Campylobacter species in dogs and cats and significance to public health in New Zealand : a thesis in partial fulfilment of the requirements for the degree of Doctor of Philosophy in Veterinary Science at Massey University, Palmerston North, New Zealand

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Campylobacter spp. are a major cause of bacterial gastroenteritis in people in the developed world, including New Zealand. Many sources and transmission routes exist, as these bacteria are common in animals and the environment. C. jejuni is most frequently associated with poultry whereas C. upsaliensis and C. helveticus with dogs and cats, respectively. Published data on Campylobacter in dogs and cats in New Zealand and on the pathogenic potential of C. upsaliensis and C. helveticus are very limited. This thesis investigated the prevalence of Campylobacter spp. in household dogs and cats in Manawatu region, New Zealand, and in raw meat pet food commercially available in Palmerston North, New Zealand. Five Campylobacter spp. were isolated and the prevalence rates were significantly influenced by the culture methods used. C. upsaliensis and C. helveticus were most frequently detected from dogs and cats, respectively and C. jejuni in pet food samples. An expanded panel of culture methods was used to screen working farm dogs and their home-kill raw meat diet in Manawatu. This study reported three Campylobacter spp. and Helicobacter winghamensis as being isolated from dogs for the first time. The culture methods were again shown to bias the prevalence estimates. The isolates of C. upsaliensis and C. helveticus from the household pets study and C. hyointestinalis from locally farmed deer were used in a study to investigate the analytical sensitivity in spiked human clinical faecal samples using the ProSpecTTM Campylobacter Microplate Assay test that was developed for detection of C. jejuni/coli. The results showed the ability of the test to detect all three species and showed the influence of bacterial dose, faecal consistency and of the individual faecal samples on the test results. Further studies investigated the pathogenic potential of C. upsaliensis and C. helveticus in comparison to C. jejuni using an insect model of disease, Galleria mellonella, and whole-genome analyses, respectively. The results of the survival analysis in the G. mellonella study indicated that C. upsaliensis and C. helveticus have pathogenic potential, but to a lesser extent than C. jejuni. Additionally, several variables of experimental design were shown to significantly influence estimates of hazard rates in survival analysis. Whole genome analyses also showed indications of the pathogenic potential of C. upsaliensis and C. helveticus relative to C. jejuni, and how it varies between and within species in association with the core and accessory genomes, functional gene content profiles, and documented and predicted pathogenic proteins. This thesis has furthered our understanding of the epidemiology, detection, and pathogenicity of Campylobacter spp. in dogs, cats and humans, and confirmed raw meat animal food as a potential source of Campylobacter spp. for both people and animals.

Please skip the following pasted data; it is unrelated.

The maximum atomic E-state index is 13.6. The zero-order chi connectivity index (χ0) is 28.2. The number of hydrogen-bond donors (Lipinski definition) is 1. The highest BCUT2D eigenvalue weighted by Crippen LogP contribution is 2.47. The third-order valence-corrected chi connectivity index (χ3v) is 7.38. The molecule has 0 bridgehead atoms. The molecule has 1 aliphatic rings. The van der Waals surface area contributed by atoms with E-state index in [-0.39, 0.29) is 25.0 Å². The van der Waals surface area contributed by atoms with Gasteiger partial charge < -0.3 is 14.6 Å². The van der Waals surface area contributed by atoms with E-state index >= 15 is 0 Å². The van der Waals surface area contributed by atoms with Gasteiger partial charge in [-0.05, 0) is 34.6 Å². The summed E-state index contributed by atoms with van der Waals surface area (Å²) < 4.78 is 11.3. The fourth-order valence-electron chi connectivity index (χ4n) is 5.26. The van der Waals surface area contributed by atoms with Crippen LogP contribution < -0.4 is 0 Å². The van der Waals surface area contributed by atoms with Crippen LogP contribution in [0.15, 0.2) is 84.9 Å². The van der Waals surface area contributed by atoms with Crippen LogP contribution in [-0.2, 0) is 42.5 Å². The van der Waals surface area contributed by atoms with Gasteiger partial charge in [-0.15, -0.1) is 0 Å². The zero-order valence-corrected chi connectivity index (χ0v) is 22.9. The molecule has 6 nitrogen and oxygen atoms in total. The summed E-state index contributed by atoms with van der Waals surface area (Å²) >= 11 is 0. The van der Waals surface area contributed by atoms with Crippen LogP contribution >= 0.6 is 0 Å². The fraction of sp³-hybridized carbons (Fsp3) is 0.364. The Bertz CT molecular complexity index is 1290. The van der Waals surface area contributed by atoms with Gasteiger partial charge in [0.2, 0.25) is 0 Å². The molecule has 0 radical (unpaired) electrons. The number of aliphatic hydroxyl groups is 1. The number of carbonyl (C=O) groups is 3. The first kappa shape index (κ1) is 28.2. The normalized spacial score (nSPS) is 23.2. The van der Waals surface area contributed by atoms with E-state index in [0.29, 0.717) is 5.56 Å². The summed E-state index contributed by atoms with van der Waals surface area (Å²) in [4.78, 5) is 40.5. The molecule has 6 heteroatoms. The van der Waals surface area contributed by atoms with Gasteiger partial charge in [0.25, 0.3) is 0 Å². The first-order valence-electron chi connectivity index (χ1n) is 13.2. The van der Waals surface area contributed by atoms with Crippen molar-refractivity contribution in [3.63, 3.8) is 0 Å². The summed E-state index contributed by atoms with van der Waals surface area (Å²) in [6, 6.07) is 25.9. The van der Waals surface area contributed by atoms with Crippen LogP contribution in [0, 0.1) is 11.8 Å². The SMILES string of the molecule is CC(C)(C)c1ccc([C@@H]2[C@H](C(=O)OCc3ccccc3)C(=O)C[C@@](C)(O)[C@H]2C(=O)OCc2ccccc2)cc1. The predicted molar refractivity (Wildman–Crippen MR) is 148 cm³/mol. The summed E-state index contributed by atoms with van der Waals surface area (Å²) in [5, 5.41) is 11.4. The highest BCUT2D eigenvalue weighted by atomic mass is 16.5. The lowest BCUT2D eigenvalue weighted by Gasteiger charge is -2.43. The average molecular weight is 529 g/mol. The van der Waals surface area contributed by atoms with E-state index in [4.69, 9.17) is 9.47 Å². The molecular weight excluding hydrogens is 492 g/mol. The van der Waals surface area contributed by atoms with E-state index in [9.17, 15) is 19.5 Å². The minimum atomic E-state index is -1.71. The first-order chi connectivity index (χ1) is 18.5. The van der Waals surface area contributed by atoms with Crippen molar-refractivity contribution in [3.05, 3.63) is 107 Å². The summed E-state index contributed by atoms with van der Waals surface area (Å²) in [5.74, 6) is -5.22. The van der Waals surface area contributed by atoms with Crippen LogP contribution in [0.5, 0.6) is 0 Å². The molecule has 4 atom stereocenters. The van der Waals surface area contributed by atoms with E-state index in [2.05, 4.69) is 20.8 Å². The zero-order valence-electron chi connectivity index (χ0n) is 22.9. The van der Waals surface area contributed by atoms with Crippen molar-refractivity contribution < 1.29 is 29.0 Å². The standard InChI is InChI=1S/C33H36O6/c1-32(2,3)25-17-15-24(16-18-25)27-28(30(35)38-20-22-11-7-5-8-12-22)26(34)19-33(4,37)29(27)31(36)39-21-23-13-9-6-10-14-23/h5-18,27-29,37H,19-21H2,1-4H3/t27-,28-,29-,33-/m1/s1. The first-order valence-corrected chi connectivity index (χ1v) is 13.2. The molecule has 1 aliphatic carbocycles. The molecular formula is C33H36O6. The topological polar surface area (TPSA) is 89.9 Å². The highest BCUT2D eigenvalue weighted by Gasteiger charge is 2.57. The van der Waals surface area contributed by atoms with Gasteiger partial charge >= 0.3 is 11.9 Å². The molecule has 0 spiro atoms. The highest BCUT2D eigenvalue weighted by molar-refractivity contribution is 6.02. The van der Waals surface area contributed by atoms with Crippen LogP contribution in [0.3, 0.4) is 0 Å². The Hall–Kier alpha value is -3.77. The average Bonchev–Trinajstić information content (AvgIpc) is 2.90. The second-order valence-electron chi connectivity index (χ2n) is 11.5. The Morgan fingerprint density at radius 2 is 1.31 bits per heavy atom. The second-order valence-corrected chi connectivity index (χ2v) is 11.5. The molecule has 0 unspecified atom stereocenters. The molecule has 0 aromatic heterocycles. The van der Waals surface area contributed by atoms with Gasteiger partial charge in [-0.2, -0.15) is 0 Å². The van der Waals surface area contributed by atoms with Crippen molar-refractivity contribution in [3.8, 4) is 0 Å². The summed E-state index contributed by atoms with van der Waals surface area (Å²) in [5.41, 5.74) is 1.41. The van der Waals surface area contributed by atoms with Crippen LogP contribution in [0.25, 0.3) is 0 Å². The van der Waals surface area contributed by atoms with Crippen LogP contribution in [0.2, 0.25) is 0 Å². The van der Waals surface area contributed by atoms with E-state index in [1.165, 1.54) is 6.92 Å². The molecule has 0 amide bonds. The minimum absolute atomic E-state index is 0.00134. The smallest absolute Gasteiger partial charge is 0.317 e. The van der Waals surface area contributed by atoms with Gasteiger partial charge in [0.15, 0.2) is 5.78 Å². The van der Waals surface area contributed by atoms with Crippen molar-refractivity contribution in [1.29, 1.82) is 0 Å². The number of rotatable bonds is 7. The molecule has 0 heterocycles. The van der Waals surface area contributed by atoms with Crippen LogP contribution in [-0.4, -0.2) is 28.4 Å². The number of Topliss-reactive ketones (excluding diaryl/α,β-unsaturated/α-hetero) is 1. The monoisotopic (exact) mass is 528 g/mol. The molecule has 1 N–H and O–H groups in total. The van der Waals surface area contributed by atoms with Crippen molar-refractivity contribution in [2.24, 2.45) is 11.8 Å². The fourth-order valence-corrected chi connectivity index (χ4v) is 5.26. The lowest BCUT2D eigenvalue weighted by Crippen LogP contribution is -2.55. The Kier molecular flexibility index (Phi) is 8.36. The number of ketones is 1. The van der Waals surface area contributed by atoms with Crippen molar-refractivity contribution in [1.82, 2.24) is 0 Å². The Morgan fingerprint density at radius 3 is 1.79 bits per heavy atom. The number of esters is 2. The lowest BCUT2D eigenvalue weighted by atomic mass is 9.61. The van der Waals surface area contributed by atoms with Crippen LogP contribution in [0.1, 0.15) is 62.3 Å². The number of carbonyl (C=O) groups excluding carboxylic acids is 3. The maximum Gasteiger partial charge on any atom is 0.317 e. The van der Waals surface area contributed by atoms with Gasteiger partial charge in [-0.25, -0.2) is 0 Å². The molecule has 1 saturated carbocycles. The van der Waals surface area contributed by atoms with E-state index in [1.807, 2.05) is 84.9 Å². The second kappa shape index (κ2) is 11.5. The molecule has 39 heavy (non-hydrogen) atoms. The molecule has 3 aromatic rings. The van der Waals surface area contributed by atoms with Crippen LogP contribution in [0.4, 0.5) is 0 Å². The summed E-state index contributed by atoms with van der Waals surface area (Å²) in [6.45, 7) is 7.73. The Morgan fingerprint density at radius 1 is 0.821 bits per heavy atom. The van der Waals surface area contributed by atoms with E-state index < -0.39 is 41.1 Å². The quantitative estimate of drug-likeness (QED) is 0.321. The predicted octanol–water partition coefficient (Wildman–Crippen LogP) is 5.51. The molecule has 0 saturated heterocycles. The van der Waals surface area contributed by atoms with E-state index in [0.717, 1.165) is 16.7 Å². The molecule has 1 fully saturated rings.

Campylobacter, Dogs, Cats, Infections, Campylobacter infections, Epidemiology, New Zealand, Research Subject Categories::VETERINARY MEDICINE::Veterinary epidemiology